AstraZeneca backlash: Thousands of Italian doctors launch bitter attack on UK vaccine
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The group have urged the country’s health ministry to stop using the Oxford-produced coronavirus jab because of questions over its efficacy. It is the latest attack on the Anglo-Swedish firm’s vaccine after a row with the European Commission over its supply to EU member states. The Italian doctors are furious private practitioners are being given AstraZeneca doses while their public-sector colleagues have received alternatives made by Pfizer and Moderna.
Plastic surgeon Paolo Mezzana, a representative for the group of 3,500 private specialists, said: “It’s not that we are acting like spoiled children.
“We are not against AstraZeneca for the sake of it, but we know that with their vaccine it takes longer to get a complete immunisation.
“We are not class B doctors.”
Healthcare chiefs have struggled to roll out the AstraZeneca vaccine, which has been publicly criticised by French President Emmanuel Macron, in a number of member states.
Reports of citizens shunning the Oxford jab have emerged from Italy, Germany, France and Belgium, as well as others.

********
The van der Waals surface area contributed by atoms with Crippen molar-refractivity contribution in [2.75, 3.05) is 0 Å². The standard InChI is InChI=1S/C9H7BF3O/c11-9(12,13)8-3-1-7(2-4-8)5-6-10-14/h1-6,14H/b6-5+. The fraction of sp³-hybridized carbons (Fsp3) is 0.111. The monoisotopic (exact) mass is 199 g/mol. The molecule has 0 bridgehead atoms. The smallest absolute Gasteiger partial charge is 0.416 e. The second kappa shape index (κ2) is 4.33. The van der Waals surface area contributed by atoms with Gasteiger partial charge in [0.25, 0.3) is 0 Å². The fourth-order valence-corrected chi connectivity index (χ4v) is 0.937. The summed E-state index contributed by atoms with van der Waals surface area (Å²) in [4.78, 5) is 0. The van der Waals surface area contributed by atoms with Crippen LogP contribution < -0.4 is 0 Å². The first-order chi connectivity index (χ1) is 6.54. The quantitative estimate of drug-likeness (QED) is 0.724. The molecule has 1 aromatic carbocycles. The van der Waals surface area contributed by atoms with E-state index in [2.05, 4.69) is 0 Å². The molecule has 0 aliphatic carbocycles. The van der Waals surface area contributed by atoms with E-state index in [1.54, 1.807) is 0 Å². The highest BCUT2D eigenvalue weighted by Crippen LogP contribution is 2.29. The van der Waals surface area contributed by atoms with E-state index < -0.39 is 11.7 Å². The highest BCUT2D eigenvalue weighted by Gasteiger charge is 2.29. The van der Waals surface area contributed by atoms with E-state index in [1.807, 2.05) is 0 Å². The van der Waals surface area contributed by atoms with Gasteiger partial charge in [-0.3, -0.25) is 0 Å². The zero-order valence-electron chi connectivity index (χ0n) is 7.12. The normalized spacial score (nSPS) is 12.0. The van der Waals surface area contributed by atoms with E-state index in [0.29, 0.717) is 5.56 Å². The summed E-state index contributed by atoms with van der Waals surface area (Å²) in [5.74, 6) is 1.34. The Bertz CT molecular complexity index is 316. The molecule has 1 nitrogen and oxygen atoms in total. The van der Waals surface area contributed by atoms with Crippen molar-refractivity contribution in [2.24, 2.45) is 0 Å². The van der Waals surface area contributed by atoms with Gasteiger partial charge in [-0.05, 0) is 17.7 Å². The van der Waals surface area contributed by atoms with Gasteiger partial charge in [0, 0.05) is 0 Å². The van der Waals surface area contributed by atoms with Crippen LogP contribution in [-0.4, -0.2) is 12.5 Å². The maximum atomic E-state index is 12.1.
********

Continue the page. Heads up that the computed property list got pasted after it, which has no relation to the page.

It has been said around 200,000 of the 1.5 million AstraZeneca vaccines available in Germany have been utilised because of the public opting to reject the shot.
German health minister Jen Spahn has urged people to accept the jab and said an alternative shot could be used at a later date if supplies allow for it.
The European Medicines Agency has authorised the vaccine for use across the bloc for all adults.
But despite the findings by the EU’s drugs watchdog at least 10 member states have chosen not to approve the jab for use in people over 65.
Mr Macron branded the shot “quasi-ineffective” for people in older age groups.
A German newspaper suggested that officials believed the vaccine only prevented eight percent of infections for older recipients.
In France, regulators have allowed doctors to use the AstraZeneca vaccine on members of the public between 50 and 64.
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However, less than half of GPs have ordered doses of the jab.
The French health minister is planning to launch a public campaign to combat the vaccine’s “image deficit”.
European Commission President Ursula von der Leyen has said she “would take the AstraZeneca vaccine without a second thought”.
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The German eurocrat added: “I would be vaccinated with the vaccine from AstraZeneca just as safely as with the products from BioNTech/Pfizer or Moderna.
“The vaccine has been carefully examined, found to be safe and effective, and approved.”
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